What is happening with Nintendo's stock? Asif Khan explores the sell-off.
Nintendo's stock (NTDOY) has gone from darling to dog in record time. The shares hit a 2018 weekly closing low of $39.27/share today and there is no reason to believe that this sell-off is over. Nintendo has lost over $20 billion of its market capitalization since hitting a multi-year high of $58.45/share at the beginning of the year. The stock is down on the year, the month, the week, the day, and probably is down in after-hours trading as I write this. What exactly is going on with Nintendo's stock?
Nintendo's stock had a terrible June. Investors and analysts have been scrambling to explain why the stock is dropping and a common refrain has been that E3 2018 wasn't that great for Nintendo. It was rather amusing to see the news today that Nintendo Switch sales doubled in the week after E3. The media and analysts will keep pushing the narrative that Nintendo is struggling, but the company finds itself in its best financial position in years.
Then why is the stock selling off so violently? If it were to keep selling off at the pace it unwound in June, Nintendo's stock would be at zero by October. These kinds of violent moves are not rare for Nintendo shareholders, and I think there are a few reasons why it is happening again.
Sadly, it isn't smaller retail investors who are moving this stock. Larger institutions have clearly soured on Nintendo as is indicated by the extreme stock trading volumes we have seen over the past few months. These firms have access to the Japanese shares of Nintendo which do offer options and added liquidity. To most of these firms, it is just easier to sell Nintendo and come back to it when it regains momentum or becomes cheap enough based on their own fundamental analysis.
Nintendo's stock is coming off of an amazing two year run on the back of Switch's massive sales success. From the bottom in 2015 of $11.80/share to the $58.45/share top earlier this year, Nintendo had given shareholders a 395% return in two years. This current sell-off is not surprising in the context of the broader move higher. While it is painful for long-term shareholders of the Big N, it honestly should be viewed as a buying opportunity for folks who felt like they missed out on last year's bull run. At some point, this sell-off will abate and the stock won't go to zero, but it felt like a good time to remind everyone that short-term sell-offs happen to stocks all the time. Sometimes when stocks are going down, they feel like they will never go up again.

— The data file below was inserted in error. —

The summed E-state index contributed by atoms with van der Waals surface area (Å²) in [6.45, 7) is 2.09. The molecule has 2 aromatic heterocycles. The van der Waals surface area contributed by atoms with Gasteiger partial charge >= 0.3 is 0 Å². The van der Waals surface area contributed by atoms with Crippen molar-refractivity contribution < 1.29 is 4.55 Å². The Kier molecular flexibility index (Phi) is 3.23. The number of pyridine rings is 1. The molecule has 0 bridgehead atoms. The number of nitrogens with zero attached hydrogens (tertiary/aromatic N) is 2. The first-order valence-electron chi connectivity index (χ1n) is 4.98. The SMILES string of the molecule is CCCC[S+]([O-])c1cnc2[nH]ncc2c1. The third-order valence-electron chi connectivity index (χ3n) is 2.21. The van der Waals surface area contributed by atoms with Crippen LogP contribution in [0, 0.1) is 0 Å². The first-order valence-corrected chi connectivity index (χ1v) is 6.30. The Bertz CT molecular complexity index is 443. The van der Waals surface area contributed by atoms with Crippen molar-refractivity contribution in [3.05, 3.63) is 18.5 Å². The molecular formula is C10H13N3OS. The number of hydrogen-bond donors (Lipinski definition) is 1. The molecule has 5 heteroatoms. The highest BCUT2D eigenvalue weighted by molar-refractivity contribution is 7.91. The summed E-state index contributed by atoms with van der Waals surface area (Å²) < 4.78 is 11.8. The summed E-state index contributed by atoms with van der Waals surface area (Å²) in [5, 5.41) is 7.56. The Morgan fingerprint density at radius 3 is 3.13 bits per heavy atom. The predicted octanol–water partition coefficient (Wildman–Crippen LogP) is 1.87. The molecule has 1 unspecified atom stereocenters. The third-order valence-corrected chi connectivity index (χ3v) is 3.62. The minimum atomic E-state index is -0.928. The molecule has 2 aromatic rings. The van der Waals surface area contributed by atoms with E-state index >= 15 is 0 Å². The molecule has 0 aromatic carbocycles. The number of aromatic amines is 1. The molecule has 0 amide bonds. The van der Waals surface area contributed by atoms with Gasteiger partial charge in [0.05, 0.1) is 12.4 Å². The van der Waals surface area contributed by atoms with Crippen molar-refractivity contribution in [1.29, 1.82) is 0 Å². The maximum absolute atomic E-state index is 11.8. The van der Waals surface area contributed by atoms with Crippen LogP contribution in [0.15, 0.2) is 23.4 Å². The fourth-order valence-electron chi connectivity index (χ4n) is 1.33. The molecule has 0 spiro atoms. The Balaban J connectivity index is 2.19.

While the financial world searches for reasons to blame Nintendo's stock price drop on, it is important to realize that nothing has changed fundamentally at the company. Market expectations may have gotten ahead of the company, but Nintendo finds itself in a very good place going into the back half of the year with the launches of Smash Bros Ultimate and Pokemon Let's Go Eevee and Pikachu.
At the time of this article, Asif A. Khan, his family members, and his company Virtue LLC had the following positions:
Long Nintendo via NTDOY shares
Investors should do their own research or consult their advisor before acting on this information. This is an educational article and investors should consider each recommendation based on their own risk tolerance and suitability.